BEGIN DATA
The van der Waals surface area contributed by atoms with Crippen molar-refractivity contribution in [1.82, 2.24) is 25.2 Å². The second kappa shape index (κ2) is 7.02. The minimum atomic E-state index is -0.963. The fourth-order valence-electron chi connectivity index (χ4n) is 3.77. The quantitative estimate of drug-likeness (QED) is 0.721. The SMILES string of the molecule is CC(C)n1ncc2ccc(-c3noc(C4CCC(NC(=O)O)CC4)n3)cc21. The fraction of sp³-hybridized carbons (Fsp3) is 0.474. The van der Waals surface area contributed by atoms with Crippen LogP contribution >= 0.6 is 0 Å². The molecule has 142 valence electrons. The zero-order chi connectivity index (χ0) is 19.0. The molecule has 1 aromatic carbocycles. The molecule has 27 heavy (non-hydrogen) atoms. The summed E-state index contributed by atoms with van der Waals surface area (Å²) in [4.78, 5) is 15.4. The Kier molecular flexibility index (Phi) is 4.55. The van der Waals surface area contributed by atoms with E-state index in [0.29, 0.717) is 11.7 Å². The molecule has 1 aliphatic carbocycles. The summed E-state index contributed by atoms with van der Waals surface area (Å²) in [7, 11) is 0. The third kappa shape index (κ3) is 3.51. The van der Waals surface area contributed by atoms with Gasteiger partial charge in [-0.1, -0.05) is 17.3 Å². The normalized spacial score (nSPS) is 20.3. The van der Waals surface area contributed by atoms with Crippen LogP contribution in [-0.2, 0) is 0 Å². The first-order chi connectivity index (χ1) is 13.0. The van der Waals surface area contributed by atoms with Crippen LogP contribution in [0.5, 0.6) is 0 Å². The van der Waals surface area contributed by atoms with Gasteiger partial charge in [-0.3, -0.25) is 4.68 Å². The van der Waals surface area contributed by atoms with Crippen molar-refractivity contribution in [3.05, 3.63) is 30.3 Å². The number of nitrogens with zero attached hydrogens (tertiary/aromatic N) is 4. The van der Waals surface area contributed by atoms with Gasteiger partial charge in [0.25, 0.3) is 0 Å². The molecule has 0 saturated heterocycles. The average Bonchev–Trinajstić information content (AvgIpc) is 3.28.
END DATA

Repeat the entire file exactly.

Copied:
The van der Waals surface area contributed by atoms with Crippen molar-refractivity contribution in [1.82, 2.24) is 25.2 Å². The second kappa shape index (κ2) is 7.02. The minimum atomic E-state index is -0.963. The fourth-order valence-electron chi connectivity index (χ4n) is 3.77. The quantitative estimate of drug-likeness (QED) is 0.721. The SMILES string of the molecule is CC(C)n1ncc2ccc(-c3noc(C4CCC(NC(=O)O)CC4)n3)cc21. The fraction of sp³-hybridized carbons (Fsp3) is 0.474. The van der Waals surface area contributed by atoms with Crippen LogP contribution >= 0.6 is 0 Å². The molecule has 142 valence electrons. The zero-order chi connectivity index (χ0) is 19.0. The molecule has 1 aromatic carbocycles. The molecule has 27 heavy (non-hydrogen) atoms. The summed E-state index contributed by atoms with van der Waals surface area (Å²) in [4.78, 5) is 15.4. The Kier molecular flexibility index (Phi) is 4.55. The van der Waals surface area contributed by atoms with E-state index in [0.29, 0.717) is 11.7 Å². The molecule has 1 aliphatic carbocycles. The summed E-state index contributed by atoms with van der Waals surface area (Å²) in [7, 11) is 0. The third kappa shape index (κ3) is 3.51. The van der Waals surface area contributed by atoms with Gasteiger partial charge in [-0.1, -0.05) is 17.3 Å². The normalized spacial score (nSPS) is 20.3. The van der Waals surface area contributed by atoms with Crippen LogP contribution in [-0.2, 0) is 0 Å². The first-order chi connectivity index (χ1) is 13.0. The van der Waals surface area contributed by atoms with Crippen LogP contribution in [0.5, 0.6) is 0 Å². The van der Waals surface area contributed by atoms with Gasteiger partial charge in [-0.3, -0.25) is 4.68 Å². The van der Waals surface area contributed by atoms with Crippen molar-refractivity contribution in [3.05, 3.63) is 30.3 Å². The number of nitrogens with zero attached hydrogens (tertiary/aromatic N) is 4. The van der Waals surface area contributed by atoms with Gasteiger partial charge in [0.25, 0.3) is 0 Å². The molecule has 0 saturated heterocycles. The average Bonchev–Trinajstić information content (AvgIpc) is 3.28.